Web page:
While Juno is trading a hospital gown for Oscar couture and Jamie Lynn is dodging photographers in Louisiana, the American public is grappling with the new visibility of the teen baby bump and turning back to the media for answers.
Actual teen voices, the only ones that can really tell us how to reign in our newly rising birth rates, have been conspicuously absent from the discourse. Seventeen magazine and the Candies Foundation are attempting to remedy this with the release of a new study that showcases what young women are thinking, or at least telling pollsters, about sex and the new baby boom.
I've definitely had my issues with Seventeen magazine in the past, and as a young sex educator am always a little leery of studies like this one, mostly because they allow adult readers to generalize from the statistics without being exposed to the intricate, convoluted reasons why things are the way they are. But this time, Seventeen got it right: the issue, out on newsstands, talks respectfully and frankly to young women, in a space where they are all eyes, about sex and the real world -- and allows us to learn a few things in the process.
The study illustrates one point really well: young people are confused by the messages they are getting, or not getting, about sex. The most alarming statistic out of this study, to me at least, is that HALF of all the teen girls surveyed said it was possible they would get pregnant in the next five years. Possible? As in, you aren't sure, but maybe? That's terrifying. The uncertainty speaks to a lack of sex education in schools and is also indicative of the general disempowerment young people feel about sex and their bodies because we won't talk with them about it in a positive, informative way, even at home.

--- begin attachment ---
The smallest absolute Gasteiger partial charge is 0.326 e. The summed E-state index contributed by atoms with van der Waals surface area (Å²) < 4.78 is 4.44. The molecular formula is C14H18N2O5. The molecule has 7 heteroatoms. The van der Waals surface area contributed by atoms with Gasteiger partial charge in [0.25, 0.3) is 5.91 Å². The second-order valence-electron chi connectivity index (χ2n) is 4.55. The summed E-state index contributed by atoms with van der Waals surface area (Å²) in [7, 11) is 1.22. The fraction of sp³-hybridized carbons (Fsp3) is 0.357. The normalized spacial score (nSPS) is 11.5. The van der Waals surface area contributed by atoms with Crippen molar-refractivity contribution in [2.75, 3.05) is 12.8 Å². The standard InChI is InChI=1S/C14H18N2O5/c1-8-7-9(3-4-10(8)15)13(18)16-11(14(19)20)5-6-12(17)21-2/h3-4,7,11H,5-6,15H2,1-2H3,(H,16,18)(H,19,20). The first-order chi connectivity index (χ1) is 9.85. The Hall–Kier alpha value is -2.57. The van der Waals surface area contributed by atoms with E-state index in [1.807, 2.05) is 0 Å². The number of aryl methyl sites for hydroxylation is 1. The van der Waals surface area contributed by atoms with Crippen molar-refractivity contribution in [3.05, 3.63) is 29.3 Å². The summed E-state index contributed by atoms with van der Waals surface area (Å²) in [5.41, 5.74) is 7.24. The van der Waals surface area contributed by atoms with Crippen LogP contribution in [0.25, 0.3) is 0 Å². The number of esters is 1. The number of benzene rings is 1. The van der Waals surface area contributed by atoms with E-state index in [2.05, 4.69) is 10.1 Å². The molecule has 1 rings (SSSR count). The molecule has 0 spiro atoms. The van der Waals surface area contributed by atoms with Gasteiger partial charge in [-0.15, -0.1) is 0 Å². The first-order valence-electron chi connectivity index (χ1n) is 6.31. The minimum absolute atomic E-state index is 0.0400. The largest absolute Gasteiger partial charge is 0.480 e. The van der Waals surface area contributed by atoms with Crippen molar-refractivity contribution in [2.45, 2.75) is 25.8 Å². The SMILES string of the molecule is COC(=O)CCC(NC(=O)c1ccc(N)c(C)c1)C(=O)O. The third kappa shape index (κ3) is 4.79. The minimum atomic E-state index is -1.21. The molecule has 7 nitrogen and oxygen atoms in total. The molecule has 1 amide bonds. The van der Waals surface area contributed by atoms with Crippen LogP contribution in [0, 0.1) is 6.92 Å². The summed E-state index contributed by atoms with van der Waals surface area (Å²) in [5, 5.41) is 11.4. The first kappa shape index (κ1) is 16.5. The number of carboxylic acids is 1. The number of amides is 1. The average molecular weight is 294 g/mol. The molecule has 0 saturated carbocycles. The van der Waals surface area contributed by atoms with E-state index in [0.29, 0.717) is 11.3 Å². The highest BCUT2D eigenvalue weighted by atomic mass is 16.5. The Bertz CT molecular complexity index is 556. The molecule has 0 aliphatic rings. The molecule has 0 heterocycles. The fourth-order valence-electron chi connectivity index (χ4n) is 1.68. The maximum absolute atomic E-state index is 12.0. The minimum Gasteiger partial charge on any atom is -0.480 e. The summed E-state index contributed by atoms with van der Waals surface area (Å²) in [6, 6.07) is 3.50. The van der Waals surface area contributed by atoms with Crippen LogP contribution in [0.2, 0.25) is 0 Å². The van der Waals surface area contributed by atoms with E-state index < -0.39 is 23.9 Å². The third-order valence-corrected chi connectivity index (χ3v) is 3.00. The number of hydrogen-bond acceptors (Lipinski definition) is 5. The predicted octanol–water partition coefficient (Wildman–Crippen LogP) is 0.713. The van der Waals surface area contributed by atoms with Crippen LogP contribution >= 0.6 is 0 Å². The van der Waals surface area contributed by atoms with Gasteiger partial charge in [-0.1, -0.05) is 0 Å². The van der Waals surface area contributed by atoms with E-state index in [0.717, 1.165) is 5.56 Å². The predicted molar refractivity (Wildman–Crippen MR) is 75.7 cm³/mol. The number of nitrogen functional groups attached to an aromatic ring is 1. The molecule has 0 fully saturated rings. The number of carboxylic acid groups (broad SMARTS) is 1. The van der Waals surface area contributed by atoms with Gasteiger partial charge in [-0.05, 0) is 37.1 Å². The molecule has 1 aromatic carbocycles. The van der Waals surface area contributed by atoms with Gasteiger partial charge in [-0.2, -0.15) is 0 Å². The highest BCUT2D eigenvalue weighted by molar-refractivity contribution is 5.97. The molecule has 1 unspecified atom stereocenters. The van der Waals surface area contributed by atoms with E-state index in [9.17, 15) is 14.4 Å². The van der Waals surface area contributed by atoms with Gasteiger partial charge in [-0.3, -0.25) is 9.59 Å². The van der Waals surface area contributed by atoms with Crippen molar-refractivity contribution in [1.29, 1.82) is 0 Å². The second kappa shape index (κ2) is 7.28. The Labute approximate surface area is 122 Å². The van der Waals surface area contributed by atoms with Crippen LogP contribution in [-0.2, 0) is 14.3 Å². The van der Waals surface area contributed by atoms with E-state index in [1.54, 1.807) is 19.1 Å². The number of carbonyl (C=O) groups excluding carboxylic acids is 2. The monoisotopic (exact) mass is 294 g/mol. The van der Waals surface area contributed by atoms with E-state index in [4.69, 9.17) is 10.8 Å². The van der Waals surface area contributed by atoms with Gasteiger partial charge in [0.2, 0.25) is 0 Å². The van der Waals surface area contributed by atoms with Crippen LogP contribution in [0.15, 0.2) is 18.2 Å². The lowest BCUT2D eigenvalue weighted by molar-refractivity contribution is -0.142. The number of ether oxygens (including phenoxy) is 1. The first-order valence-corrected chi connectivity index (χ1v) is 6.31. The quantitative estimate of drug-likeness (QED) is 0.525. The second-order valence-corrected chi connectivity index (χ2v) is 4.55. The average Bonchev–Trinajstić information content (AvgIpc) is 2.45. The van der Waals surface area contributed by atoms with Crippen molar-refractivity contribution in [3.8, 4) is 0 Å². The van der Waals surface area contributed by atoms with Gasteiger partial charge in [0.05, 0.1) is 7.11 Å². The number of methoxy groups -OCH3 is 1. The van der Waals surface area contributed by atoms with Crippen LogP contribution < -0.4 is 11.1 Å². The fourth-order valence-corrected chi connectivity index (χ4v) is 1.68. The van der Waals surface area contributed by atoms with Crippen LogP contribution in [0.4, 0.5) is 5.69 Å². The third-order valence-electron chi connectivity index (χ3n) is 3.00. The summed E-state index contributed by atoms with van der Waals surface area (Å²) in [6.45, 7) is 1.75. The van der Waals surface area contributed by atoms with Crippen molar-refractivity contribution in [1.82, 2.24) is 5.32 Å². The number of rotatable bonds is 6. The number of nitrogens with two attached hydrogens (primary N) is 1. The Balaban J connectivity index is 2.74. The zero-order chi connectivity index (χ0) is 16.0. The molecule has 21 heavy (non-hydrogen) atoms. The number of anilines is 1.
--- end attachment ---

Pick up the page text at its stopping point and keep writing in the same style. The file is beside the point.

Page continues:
Continuing that theme, two out of three girls told researchers that they were more worried about STDs than an unplanned pregnancy. Whether that is a result of abstinence-only scare tactics involving pictures of advanced herpes and the like, the social stigma of "catching something," or the current Hollywood trend of glorifying teen motherhood while painting over the challenges, it still means that young women are quite uncertain as to how to protect their bodies.
There is no quick fix, but parents and schools are the obvious candidates when looking for a long-term strategy to prevent teen pregnancy and educate teens about sex and themselves. A refreshing and necessary aide: concerned organizations (in this case, The Candies Foundation) pairing with popular teen media and the experts (Planned Parenthood) to put forth a positive, informative message that has a chance of cutting through all the other stuff teens get every day.